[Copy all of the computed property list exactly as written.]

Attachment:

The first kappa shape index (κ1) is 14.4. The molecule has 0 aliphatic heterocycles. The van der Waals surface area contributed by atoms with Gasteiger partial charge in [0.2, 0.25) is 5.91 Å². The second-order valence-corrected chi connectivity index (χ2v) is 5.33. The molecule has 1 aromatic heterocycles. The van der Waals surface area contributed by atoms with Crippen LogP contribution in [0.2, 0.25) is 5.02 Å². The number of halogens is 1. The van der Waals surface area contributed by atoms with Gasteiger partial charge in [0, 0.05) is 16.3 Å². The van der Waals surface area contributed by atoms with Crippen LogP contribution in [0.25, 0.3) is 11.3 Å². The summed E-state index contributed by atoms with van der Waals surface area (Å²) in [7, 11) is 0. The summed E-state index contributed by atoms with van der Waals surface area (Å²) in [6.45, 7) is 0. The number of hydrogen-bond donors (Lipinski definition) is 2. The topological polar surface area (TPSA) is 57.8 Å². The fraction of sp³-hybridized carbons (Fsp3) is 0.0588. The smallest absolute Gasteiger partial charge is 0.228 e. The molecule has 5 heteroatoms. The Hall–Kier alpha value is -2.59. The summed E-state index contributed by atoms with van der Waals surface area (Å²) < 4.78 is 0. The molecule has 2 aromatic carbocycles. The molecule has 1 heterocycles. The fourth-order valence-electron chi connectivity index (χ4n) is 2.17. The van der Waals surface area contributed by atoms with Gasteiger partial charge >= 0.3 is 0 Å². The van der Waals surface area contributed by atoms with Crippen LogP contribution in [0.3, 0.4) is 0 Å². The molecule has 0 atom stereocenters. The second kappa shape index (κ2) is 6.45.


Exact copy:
The first kappa shape index (κ1) is 14.4. The molecule has 0 aliphatic heterocycles. The van der Waals surface area contributed by atoms with Gasteiger partial charge in [0.2, 0.25) is 5.91 Å². The second-order valence-corrected chi connectivity index (χ2v) is 5.33. The molecule has 1 aromatic heterocycles. The van der Waals surface area contributed by atoms with Crippen LogP contribution in [0.2, 0.25) is 5.02 Å². The number of halogens is 1. The van der Waals surface area contributed by atoms with Gasteiger partial charge in [0, 0.05) is 16.3 Å². The van der Waals surface area contributed by atoms with Crippen LogP contribution in [0.25, 0.3) is 11.3 Å². The summed E-state index contributed by atoms with van der Waals surface area (Å²) in [7, 11) is 0. The summed E-state index contributed by atoms with van der Waals surface area (Å²) in [6.45, 7) is 0. The number of hydrogen-bond donors (Lipinski definition) is 2. The topological polar surface area (TPSA) is 57.8 Å². The fraction of sp³-hybridized carbons (Fsp3) is 0.0588. The smallest absolute Gasteiger partial charge is 0.228 e. The molecule has 5 heteroatoms. The Hall–Kier alpha value is -2.59. The summed E-state index contributed by atoms with van der Waals surface area (Å²) < 4.78 is 0. The molecule has 2 aromatic carbocycles. The molecule has 1 heterocycles. The fourth-order valence-electron chi connectivity index (χ4n) is 2.17. The van der Waals surface area contributed by atoms with Gasteiger partial charge >= 0.3 is 0 Å². The van der Waals surface area contributed by atoms with Crippen LogP contribution in [0.3, 0.4) is 0 Å². The molecule has 0 atom stereocenters. The second kappa shape index (κ2) is 6.45.